Rafa Nadal won a record seventh French Open title on Monday but that tells only half the story of a final which included temper tantrums, rain suspensions and the end of Novak Djokovic's grand-slam dream.
The number two seed overtook Sweden's Bjorn Borg, who won six times at Roland Garros, but in the process struck the latest blow in what has become one of the greatest rivalries in tennis.
After losing three consecutive grand slam finals to the Serbian, his 6-4 6-3 2-6 7-5 win stopped the world number one from becoming only the third man to win four consecutive majors.
That would have been an achievement unrivalled in 43 years, since Rod Laver completed the feat for the second time.
The only shame was that a match which had ebbed and flowed with excitement, had endured the roller coaster of a Sunday suspension and the drama of a Monday finish, should end in the ignominy of a double fault.
"For me it is a great honour," Nadal said, clutching the Musketeers Cup under his arm, after the presentation ceremony on court.
"This tournament is probably the most special in the world and having this trophy with me I am really emotional. It is probably one of the most special moments in my career."
This was the first time there had been a late finish at the French Open since 1973 after play had been suspended on Sunday when darkening skies and persistent drizzle made a continuation impossible.
The last major final between the pair had been at the Australian Open in January, which at five hours 53 minutes was the longest men's grand slam final on record.
This final had been brewing towards another classic when the match referee called time on Sunday's action.
Djokovic started badly and let everyone know how he felt about it, smashing a gaping hole in his courtside bench in one particular moment of frustration.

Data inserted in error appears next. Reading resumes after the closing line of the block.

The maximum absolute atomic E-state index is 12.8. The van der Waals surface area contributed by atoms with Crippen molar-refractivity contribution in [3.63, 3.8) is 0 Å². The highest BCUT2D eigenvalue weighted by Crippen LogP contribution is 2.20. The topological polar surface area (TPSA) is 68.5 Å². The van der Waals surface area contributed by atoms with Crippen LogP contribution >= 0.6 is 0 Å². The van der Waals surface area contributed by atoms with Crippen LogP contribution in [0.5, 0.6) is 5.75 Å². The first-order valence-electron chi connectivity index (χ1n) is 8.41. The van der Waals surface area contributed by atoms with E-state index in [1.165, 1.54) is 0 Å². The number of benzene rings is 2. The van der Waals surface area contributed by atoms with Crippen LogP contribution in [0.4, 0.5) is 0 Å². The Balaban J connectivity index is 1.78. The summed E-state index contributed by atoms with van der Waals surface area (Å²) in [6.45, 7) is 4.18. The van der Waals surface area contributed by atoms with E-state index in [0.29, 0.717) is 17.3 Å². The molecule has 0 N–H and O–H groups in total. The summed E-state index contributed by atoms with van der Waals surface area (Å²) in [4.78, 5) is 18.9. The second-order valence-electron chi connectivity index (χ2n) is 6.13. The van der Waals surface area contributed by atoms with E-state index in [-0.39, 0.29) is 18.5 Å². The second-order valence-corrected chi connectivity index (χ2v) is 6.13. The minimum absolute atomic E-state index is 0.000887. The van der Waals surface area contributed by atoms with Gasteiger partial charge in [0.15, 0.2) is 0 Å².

He fought back, though, breaking Nadal seven times on Sunday, which is seven times more than all his other opponents had managed in six previous matches.
That had left the encounter on a knife-edge with Nadal leading by two sets to one but a break down in the fourth.
Menacing clouds hung low above Court Philippe Chatrier as the players strode out to resume battle on Monday, while the weather forecast suggested a quick finish was required or everyone might have to return again on Tuesday.
Nadal was in no mood for procrastination.
The Spaniard broke back in the first game after the resumption, having rediscovered the penetrating fizz that deserted him in the damp conditions of the previous evening.
Then he had moaned vociferously about the wet surface that made conditions underfoot treacherous and the ball hard to see - he tossed one at the umpire to prove his point.
He came out refreshed on Monday, however, with the bit between his teeth.
He was back to the player who had raced into a 3-0 lead in the first set on Sunday, managing to generate his vicious top spin on the dry balls.
After Monday's early break, Djokovic did all he could to resist the Mallorcan's charge, holding serve until the 12th game when Nadal conjured up a forehand winner after a 10-shot rally to set up match point.
Djokovic's dream ended with a double fault. Nadal sank to his knees in celebration before parading the trophy in front of the dedicated fans who had returned to see the match to a conclusion.
His seven wins matched the French Open women's record set by American Chris Evert in the 1970s and 1980s.
"He's definitely the best player in history on this surface," a dejected Djokovic, 25, told reporters.
"Results are showing that he's one of the best‑ever players that have played this game. He's only 26 years old.
"We are very young, and we played over 30 times against each other, and hopefully we can have many more battles in the next years."